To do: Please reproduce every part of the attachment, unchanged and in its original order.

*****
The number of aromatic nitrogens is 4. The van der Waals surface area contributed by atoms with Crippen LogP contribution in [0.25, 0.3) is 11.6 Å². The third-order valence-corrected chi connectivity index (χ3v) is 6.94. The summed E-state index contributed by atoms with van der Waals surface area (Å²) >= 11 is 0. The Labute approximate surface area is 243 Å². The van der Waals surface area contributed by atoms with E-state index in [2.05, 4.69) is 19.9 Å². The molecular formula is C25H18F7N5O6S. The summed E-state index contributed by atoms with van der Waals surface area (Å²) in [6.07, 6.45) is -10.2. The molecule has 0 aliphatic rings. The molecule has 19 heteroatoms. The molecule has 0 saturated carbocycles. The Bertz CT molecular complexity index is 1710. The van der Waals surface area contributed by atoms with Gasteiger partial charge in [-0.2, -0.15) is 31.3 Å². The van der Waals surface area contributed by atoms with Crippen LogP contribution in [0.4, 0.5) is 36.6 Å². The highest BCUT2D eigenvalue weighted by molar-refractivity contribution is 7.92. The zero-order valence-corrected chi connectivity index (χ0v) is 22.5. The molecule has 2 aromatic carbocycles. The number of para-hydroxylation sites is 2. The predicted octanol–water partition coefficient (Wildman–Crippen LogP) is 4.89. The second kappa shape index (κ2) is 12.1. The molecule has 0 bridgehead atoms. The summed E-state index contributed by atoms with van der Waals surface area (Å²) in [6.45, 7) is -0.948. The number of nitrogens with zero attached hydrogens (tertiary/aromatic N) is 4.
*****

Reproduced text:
The number of aromatic nitrogens is 4. The van der Waals surface area contributed by atoms with Crippen LogP contribution in [0.25, 0.3) is 11.6 Å². The third-order valence-corrected chi connectivity index (χ3v) is 6.94. The summed E-state index contributed by atoms with van der Waals surface area (Å²) >= 11 is 0. The Labute approximate surface area is 243 Å². The van der Waals surface area contributed by atoms with E-state index in [2.05, 4.69) is 19.9 Å². The molecular formula is C25H18F7N5O6S. The summed E-state index contributed by atoms with van der Waals surface area (Å²) in [6.07, 6.45) is -10.2. The molecule has 0 aliphatic rings. The molecule has 19 heteroatoms. The molecule has 0 saturated carbocycles. The Bertz CT molecular complexity index is 1710. The van der Waals surface area contributed by atoms with Gasteiger partial charge in [-0.2, -0.15) is 31.3 Å². The van der Waals surface area contributed by atoms with Crippen LogP contribution in [0.4, 0.5) is 36.6 Å². The highest BCUT2D eigenvalue weighted by molar-refractivity contribution is 7.92. The zero-order valence-corrected chi connectivity index (χ0v) is 22.5. The molecule has 2 aromatic carbocycles. The number of para-hydroxylation sites is 2. The predicted octanol–water partition coefficient (Wildman–Crippen LogP) is 4.89. The second kappa shape index (κ2) is 12.1. The molecule has 0 bridgehead atoms. The summed E-state index contributed by atoms with van der Waals surface area (Å²) in [6.45, 7) is -0.948. The number of nitrogens with zero attached hydrogens (tertiary/aromatic N) is 4.